The Johto Festival saw the introduction of three new shiny forms:
Always eager to discover more about shiny rates, our Researchers laced up their sneakers and hit the streets to document the event. When the dust settled at the event’s conclusion, over 20,000+ encounters had been amassed. An analysis of the event period’s shiny encounters revealed something that may have implications for how shiny rates work for all Pokemon!
Sunkern encounters and 7,800+
Natu encounters, neither species was observed to differ significantly from the base shiny rate for wild Pokemon encounters (which the Silph Research Group’s Shiny Hunt Series established is typically in the neighborhood of 1 in 450-500).
Pineco, however, had a significantly higher shiny rate¹ during the Johto Festival. In stark contrast to its peers, Pineco’s average shiny rate was found to be:
1 in 65
with a 95% confidence interval of 1 in 50 to 1 in 100 (n=3,000).
Pineco was appearing much more frequently than the base wild encounter rate! Here’s a summary table with the numbers by encounter type:
|Encounter Type||Total Encounters||Total Shiny||Shiny Rate||95% Confidence Interval|
|Wild||551||10||1 in 55||1 in (35–140)|
|Research||2416||36||1 in 65||1 in (50–100)|
|Raid||53||1||–||Too little data|
|Hatched||6||0||–||Too little data|
|Total||3026||47||1 in 65||1 in (50–100)|
The Species-Dependent Shiny Rate Hypothesis
Exploring Pineco’s elevated shiny rate provides strong evidence for a hypothesis Silph Scientists have long toyed with:
Hypothesis: Each individual Pokémon species may have its own (single) species-specific shiny rate. The shiny rate remains unchanged across all possible encounter types, rather than each Pokémon species possessing multiple distinct shiny rates or having its rate affected by multipliers based on the encounter type (e.g. obtained in the wild, from a Raid, from a Field Research encounter, or hatched from an egg).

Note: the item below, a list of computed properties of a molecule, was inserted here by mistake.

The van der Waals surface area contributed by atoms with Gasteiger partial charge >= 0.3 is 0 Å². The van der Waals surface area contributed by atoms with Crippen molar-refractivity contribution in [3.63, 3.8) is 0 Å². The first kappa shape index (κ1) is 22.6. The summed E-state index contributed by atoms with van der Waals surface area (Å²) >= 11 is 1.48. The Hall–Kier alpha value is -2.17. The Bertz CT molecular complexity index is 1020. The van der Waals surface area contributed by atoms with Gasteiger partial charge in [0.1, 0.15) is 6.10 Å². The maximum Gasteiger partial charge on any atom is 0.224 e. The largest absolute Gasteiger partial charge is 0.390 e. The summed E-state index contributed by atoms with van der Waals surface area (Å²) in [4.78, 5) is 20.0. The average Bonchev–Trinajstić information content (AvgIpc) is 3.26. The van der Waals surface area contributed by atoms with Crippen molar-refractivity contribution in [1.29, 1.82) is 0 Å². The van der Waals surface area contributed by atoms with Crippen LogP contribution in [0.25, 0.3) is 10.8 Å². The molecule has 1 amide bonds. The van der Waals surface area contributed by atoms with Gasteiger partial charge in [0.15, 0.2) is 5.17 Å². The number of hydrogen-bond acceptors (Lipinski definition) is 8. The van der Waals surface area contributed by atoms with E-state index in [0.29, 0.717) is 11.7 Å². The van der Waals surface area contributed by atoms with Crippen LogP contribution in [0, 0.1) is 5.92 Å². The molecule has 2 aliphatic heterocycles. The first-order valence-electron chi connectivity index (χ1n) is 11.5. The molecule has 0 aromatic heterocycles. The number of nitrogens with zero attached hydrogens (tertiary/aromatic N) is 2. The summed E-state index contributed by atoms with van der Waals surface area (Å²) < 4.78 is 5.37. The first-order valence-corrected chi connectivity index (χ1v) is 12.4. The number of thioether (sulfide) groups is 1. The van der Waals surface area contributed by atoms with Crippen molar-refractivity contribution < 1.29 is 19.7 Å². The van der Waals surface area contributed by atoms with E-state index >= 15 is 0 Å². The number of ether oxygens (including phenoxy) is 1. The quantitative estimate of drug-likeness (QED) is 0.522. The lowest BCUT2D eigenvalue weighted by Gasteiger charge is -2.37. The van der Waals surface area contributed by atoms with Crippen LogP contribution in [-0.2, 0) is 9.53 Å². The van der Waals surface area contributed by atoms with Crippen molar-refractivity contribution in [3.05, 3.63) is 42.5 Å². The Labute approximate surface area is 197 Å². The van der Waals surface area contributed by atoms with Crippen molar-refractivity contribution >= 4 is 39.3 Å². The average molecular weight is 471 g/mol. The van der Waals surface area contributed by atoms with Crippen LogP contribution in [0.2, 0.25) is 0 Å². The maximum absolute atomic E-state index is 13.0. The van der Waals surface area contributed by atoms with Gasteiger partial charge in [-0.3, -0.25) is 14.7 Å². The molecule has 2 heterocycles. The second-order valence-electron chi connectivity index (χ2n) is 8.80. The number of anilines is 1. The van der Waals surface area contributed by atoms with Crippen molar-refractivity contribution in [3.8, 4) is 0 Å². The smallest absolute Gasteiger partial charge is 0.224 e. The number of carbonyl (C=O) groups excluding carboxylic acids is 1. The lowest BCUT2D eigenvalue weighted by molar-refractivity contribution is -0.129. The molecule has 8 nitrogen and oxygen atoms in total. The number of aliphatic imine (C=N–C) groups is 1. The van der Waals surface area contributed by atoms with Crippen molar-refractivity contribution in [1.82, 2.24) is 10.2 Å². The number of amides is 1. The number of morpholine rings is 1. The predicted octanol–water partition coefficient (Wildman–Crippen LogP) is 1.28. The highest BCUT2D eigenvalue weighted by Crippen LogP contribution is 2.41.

A similar phenomenon to
Pineco was observed during The Silph Road’s Shiny Hunt Series when investigating
Aerodactyl encounters during Adventure Week. The shiny rates for
Aerodactyl from Raids and Field Research encounters were indistinguishable. The research group did not have access to enough wild encounter data at the time of publication to investigate the topic with any reasonable level of confidence. Now, while the Johto event did not provide the number of Raid encounters and hatches needed to show equality of all boosted shiny rates for a single species within a single event, it did provide the first concrete evidence of an event-boosted shiny rate being used for both Field Research and wild encounters.
Of course, each Pokémon having a set shiny rate does not preclude those currently static rates from changing in future updates. For example, the Pokémon
Absol has never been encountered outside of Raids and Field Research encounters, but if this was to change in the future,
Absol‘s shiny rate could very well be adjusted to reflect this.
The shiny rate for
Pineco during the Johto Festival provides some of the best evidence thus far that the shiny rate may be independent from encounter type – and that no encounter type multipliers exist. We eagerly await future opportunities for further investigation.
If this hypothesis proves correct, then it is in our travelers’ best interest, in both day-to-day shiny hunting and during events with boosted shiny rates, to hunt using methods that provide the most total encounters with their targeted Pokémon, instead of relying on a shortcut (and more expensive) method like Raiding.
Happy hunting, travelers. We’ll see you on the road!
¹Based on a Pearson’s chi-squared test (p < 1 x 10-10)